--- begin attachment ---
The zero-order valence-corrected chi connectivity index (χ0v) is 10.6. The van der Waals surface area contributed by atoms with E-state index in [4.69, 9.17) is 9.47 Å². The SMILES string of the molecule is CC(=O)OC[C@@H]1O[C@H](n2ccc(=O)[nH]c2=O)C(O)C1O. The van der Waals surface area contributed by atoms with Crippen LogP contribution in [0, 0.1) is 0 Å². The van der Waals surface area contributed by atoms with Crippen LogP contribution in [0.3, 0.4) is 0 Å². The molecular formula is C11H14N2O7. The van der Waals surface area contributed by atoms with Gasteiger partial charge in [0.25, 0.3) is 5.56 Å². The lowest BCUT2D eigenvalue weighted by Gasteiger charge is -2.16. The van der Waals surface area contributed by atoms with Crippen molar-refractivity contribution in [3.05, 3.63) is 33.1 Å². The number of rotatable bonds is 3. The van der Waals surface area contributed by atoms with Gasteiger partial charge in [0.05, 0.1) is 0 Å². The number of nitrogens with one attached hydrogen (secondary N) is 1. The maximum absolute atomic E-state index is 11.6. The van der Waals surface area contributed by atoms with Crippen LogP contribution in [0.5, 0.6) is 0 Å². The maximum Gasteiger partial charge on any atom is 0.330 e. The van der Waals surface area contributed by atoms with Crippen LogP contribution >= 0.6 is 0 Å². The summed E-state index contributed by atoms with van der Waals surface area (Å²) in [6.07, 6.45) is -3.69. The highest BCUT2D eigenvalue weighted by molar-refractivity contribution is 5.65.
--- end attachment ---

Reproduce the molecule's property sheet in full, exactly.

The zero-order valence-corrected chi connectivity index (χ0v) is 10.6. The van der Waals surface area contributed by atoms with E-state index in [4.69, 9.17) is 9.47 Å². The SMILES string of the molecule is CC(=O)OC[C@@H]1O[C@H](n2ccc(=O)[nH]c2=O)C(O)C1O. The van der Waals surface area contributed by atoms with Crippen LogP contribution in [0, 0.1) is 0 Å². The van der Waals surface area contributed by atoms with Crippen LogP contribution in [0.3, 0.4) is 0 Å². The molecular formula is C11H14N2O7. The van der Waals surface area contributed by atoms with Gasteiger partial charge in [0.25, 0.3) is 5.56 Å². The lowest BCUT2D eigenvalue weighted by Gasteiger charge is -2.16. The van der Waals surface area contributed by atoms with Crippen molar-refractivity contribution in [3.05, 3.63) is 33.1 Å². The number of rotatable bonds is 3. The van der Waals surface area contributed by atoms with Gasteiger partial charge in [0.05, 0.1) is 0 Å². The number of nitrogens with one attached hydrogen (secondary N) is 1. The maximum absolute atomic E-state index is 11.6. The van der Waals surface area contributed by atoms with Crippen LogP contribution in [0.5, 0.6) is 0 Å². The maximum Gasteiger partial charge on any atom is 0.330 e. The van der Waals surface area contributed by atoms with Crippen LogP contribution >= 0.6 is 0 Å². The summed E-state index contributed by atoms with van der Waals surface area (Å²) in [6.07, 6.45) is -3.69. The highest BCUT2D eigenvalue weighted by molar-refractivity contribution is 5.65.